The segregation of sister chromatids during mitosis is one of the most easily visualized, yet most remarkable, events during the life cycle of a cell. The accuracy of this process is essential to maintain ploidy during cell duplication. Over the past 20 years, substantial progress has been made in identifying components of both the kinetochore and the mitotic spindle that generate the force to move mitotic chromosomes. Additionally, we now have a reasonable, albeit incomplete, understanding of the molecular and biochemical events that are involved in establishing and dissolving sister-chromatid cohesion. However, it is less well-understood how this dissolution of cohesion occurs synchronously on all chromosomes at the onset of anaphase. At the centre of the action is the anaphase-promoting complex/cyclosome (APC/C), an E3 ubiquitin ligase that, in association with its activator cell-division cycle protein 20 homologue (Cdc20), is responsible for the destruction of securin. This leads to the activation of separase, a specialized protease that cleaves the kleisin-subunit of the cohesin complex, to relieve cohesion between sister chromatids. APC/C–Cdc20 is also responsible for the destruction of cyclin B and therefore inactivation of the cyclin B–cyclin-dependent kinase 1 (Cdk1). This latter event induces a change in the microtubule dynamics that results in the movement of sister chromatids to spindle poles (anaphase A), spindle elongation (anaphase B) and the onset of cytokinesis. In the present paper, we review the emerging evidence that multiple, spatially and temporally regulated feedback loops ensure anaphase onset is rapid, co-ordinated and irreversible.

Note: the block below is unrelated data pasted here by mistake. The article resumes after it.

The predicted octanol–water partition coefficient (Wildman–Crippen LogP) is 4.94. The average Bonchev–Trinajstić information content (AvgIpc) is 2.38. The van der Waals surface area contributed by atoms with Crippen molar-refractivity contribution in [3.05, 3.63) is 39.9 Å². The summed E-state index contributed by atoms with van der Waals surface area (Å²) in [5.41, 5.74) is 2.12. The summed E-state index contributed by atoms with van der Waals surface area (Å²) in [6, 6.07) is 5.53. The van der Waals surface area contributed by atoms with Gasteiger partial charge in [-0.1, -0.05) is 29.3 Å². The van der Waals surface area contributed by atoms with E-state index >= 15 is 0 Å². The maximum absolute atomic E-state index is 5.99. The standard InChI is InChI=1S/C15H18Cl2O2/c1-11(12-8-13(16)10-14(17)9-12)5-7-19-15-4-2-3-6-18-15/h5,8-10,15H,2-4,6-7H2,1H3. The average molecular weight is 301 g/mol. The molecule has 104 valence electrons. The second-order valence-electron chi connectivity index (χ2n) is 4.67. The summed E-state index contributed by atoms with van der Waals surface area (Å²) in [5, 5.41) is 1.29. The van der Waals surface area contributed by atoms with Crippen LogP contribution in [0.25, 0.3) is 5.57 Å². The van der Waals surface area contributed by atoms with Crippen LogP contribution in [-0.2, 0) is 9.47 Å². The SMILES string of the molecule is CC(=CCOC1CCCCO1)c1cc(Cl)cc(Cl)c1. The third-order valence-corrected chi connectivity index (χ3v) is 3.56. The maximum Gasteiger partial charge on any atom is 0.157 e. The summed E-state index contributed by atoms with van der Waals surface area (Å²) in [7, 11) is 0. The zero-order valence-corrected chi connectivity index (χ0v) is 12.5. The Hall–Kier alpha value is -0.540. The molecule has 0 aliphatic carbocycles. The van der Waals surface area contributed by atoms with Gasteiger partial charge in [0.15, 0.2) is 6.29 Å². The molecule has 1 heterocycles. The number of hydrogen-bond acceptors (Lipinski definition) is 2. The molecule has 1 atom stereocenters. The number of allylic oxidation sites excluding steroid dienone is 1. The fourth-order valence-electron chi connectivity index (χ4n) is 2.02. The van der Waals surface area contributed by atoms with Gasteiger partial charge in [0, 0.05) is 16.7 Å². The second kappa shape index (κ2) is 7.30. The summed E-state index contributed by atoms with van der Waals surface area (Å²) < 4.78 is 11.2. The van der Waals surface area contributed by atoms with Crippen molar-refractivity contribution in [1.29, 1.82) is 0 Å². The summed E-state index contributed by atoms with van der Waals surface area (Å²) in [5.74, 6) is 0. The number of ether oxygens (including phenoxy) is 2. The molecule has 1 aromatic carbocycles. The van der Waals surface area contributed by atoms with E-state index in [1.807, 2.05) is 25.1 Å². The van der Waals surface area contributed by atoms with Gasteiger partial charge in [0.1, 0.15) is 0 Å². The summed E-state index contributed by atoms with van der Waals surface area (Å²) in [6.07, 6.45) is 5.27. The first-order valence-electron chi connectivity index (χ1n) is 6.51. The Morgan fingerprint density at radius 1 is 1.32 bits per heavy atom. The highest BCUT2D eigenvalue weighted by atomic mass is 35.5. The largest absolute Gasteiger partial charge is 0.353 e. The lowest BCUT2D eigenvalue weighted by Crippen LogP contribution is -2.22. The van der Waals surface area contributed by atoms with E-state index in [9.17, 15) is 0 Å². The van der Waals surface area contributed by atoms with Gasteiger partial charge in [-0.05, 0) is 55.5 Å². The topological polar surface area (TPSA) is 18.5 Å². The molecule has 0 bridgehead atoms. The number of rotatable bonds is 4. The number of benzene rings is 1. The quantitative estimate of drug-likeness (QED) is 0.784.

You do not currently have access to this content.